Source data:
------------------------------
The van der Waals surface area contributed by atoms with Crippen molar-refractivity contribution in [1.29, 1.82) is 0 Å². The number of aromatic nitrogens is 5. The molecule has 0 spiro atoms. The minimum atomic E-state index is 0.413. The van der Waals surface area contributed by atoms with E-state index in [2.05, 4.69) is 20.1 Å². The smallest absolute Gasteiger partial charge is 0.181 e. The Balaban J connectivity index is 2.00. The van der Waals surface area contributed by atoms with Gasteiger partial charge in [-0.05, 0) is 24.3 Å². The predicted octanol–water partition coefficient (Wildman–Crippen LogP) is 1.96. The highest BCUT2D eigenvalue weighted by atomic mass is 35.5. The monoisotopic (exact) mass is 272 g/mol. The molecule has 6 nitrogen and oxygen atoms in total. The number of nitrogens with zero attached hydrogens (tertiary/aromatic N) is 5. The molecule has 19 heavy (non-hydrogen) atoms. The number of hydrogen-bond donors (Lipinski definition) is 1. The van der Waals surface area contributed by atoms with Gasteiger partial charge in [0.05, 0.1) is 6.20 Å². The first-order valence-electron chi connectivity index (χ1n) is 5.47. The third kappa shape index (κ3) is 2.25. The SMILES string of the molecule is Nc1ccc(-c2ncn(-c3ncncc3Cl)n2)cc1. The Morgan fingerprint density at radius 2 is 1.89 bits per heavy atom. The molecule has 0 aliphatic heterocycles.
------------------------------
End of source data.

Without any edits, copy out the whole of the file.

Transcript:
The van der Waals surface area contributed by atoms with Crippen molar-refractivity contribution in [1.29, 1.82) is 0 Å². The number of aromatic nitrogens is 5. The molecule has 0 spiro atoms. The minimum atomic E-state index is 0.413. The van der Waals surface area contributed by atoms with E-state index in [2.05, 4.69) is 20.1 Å². The smallest absolute Gasteiger partial charge is 0.181 e. The Balaban J connectivity index is 2.00. The van der Waals surface area contributed by atoms with Gasteiger partial charge in [-0.05, 0) is 24.3 Å². The predicted octanol–water partition coefficient (Wildman–Crippen LogP) is 1.96. The highest BCUT2D eigenvalue weighted by atomic mass is 35.5. The monoisotopic (exact) mass is 272 g/mol. The molecule has 6 nitrogen and oxygen atoms in total. The number of nitrogens with zero attached hydrogens (tertiary/aromatic N) is 5. The molecule has 19 heavy (non-hydrogen) atoms. The number of hydrogen-bond donors (Lipinski definition) is 1. The van der Waals surface area contributed by atoms with Gasteiger partial charge in [0.05, 0.1) is 6.20 Å². The first-order valence-electron chi connectivity index (χ1n) is 5.47. The third kappa shape index (κ3) is 2.25. The SMILES string of the molecule is Nc1ccc(-c2ncn(-c3ncncc3Cl)n2)cc1. The Morgan fingerprint density at radius 2 is 1.89 bits per heavy atom. The molecule has 0 aliphatic heterocycles.